In 1895 Joseph Choate, a distinguished leader of the American Bar, arguing before the Supreme Court of the United States said: "The Act of Congress [the income tax law] which we are impugning before you is communistic in its purposes and tendencies, and is defended here upon principles as communistic, socialistic-what shall I call them -populistic as ever have been addressed to any political assembly in the world. . . . I have thought that one of the fundamental objects of all civilized government was the preservation of the rights of private property. "
While the great advocate no doubt exceeded the proper limits of the case by ascribing communistic motives to the enactors of the income tax law, few will doubt that its tendencies have increasingly become socialistic. With income tax rates rising to the staggering heights of almost 92 per cent in the top brackets, production for profit loses the significance that it had in days of old. As a matter of fact, revenue production is not the only purpose of the great increases in income tax rates. It is frankly admitted that the tax is also needed as a necessary brake on inflation or, in other words, a step in the ever widening pattern of economic planning.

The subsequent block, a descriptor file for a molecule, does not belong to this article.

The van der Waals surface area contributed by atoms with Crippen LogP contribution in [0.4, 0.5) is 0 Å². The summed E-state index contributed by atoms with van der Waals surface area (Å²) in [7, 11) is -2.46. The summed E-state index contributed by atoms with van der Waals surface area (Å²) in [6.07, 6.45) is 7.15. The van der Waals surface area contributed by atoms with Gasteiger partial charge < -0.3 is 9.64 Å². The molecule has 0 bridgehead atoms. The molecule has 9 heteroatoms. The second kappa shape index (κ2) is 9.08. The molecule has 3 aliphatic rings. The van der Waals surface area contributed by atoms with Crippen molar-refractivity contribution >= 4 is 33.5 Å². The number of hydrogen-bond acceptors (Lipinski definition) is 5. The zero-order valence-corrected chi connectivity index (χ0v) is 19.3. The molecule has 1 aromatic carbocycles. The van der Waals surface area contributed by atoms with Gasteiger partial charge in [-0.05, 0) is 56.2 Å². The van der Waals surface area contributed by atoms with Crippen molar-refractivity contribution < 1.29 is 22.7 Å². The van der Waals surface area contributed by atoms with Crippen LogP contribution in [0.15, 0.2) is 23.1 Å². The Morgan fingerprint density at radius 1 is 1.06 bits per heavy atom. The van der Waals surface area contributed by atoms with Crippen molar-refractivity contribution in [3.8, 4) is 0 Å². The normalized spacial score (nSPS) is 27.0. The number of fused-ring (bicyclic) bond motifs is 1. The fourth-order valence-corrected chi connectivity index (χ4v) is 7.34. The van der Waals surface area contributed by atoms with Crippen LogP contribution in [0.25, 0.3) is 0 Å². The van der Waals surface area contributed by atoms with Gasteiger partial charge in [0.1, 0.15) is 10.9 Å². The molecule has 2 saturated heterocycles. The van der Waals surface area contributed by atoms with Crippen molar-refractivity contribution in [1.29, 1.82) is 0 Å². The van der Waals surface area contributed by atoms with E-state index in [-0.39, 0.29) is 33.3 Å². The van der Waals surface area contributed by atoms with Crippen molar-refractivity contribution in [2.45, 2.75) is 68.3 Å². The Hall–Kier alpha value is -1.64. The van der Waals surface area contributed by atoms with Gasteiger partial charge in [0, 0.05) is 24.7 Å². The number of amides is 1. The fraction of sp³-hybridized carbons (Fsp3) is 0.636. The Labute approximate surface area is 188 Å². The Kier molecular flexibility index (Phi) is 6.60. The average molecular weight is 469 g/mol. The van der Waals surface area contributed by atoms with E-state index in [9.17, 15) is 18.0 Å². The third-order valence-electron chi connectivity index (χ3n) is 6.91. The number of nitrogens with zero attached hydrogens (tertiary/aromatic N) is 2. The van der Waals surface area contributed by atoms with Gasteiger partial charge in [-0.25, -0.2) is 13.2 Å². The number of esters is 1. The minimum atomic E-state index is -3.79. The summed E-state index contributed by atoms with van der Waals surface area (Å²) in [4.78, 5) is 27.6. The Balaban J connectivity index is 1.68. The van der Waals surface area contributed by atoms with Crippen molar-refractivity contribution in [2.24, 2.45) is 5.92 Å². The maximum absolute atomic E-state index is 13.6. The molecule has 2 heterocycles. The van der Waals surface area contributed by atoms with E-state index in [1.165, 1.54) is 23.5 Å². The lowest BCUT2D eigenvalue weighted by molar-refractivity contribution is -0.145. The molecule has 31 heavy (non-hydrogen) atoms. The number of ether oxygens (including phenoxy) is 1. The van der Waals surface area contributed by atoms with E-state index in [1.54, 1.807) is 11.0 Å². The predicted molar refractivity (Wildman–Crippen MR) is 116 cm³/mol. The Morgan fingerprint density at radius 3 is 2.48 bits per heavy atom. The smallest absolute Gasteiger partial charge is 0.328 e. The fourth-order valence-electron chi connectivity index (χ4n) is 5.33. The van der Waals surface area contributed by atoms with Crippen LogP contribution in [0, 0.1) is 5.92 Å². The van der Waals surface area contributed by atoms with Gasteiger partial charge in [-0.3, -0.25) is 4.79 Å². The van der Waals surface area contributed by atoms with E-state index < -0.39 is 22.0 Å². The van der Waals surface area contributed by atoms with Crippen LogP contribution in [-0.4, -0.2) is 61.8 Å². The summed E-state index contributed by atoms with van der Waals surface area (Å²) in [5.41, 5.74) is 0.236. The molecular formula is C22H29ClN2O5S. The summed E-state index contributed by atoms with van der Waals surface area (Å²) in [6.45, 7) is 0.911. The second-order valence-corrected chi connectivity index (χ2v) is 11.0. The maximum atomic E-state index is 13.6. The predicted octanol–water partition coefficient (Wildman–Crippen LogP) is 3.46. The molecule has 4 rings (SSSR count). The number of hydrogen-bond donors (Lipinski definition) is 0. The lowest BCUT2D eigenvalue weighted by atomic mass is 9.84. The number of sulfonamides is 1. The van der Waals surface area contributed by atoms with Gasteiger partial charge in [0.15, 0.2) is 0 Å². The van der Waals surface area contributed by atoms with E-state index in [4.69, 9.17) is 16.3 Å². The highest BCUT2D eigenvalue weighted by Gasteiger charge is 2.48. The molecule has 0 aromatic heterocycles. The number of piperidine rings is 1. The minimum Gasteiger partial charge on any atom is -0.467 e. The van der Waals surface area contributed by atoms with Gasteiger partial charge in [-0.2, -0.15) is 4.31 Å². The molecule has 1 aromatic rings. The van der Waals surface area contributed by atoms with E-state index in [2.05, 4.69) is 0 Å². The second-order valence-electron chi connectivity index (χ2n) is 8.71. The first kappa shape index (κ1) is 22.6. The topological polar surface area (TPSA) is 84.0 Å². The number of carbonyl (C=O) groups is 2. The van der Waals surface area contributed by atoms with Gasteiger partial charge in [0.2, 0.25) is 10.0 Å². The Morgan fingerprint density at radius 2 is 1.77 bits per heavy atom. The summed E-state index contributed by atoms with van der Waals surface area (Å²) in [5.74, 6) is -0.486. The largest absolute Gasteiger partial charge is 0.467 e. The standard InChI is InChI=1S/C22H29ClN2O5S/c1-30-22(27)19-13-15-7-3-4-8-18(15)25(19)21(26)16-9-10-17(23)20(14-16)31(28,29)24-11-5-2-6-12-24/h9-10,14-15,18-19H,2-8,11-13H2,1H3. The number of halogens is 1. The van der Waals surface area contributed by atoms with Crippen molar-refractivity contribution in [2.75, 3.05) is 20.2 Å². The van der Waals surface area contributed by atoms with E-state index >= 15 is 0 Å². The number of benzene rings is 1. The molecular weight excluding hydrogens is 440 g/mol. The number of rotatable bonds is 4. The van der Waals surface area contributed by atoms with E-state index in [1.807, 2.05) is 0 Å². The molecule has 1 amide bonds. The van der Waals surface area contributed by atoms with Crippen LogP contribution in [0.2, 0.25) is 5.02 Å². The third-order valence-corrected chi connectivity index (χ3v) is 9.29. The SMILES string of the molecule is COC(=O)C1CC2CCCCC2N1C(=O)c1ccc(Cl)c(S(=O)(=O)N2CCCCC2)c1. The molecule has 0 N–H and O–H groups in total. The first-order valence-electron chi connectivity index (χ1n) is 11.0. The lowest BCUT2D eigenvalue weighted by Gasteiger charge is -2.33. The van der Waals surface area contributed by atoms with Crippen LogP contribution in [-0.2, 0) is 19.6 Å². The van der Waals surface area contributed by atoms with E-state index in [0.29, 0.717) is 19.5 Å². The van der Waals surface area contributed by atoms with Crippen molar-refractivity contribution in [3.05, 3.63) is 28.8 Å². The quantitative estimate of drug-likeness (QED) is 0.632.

TAX EXEMPT CHARITABLE CORPORATIONS: REVENUE ACT OF 1950,
Mich. L. Rev.
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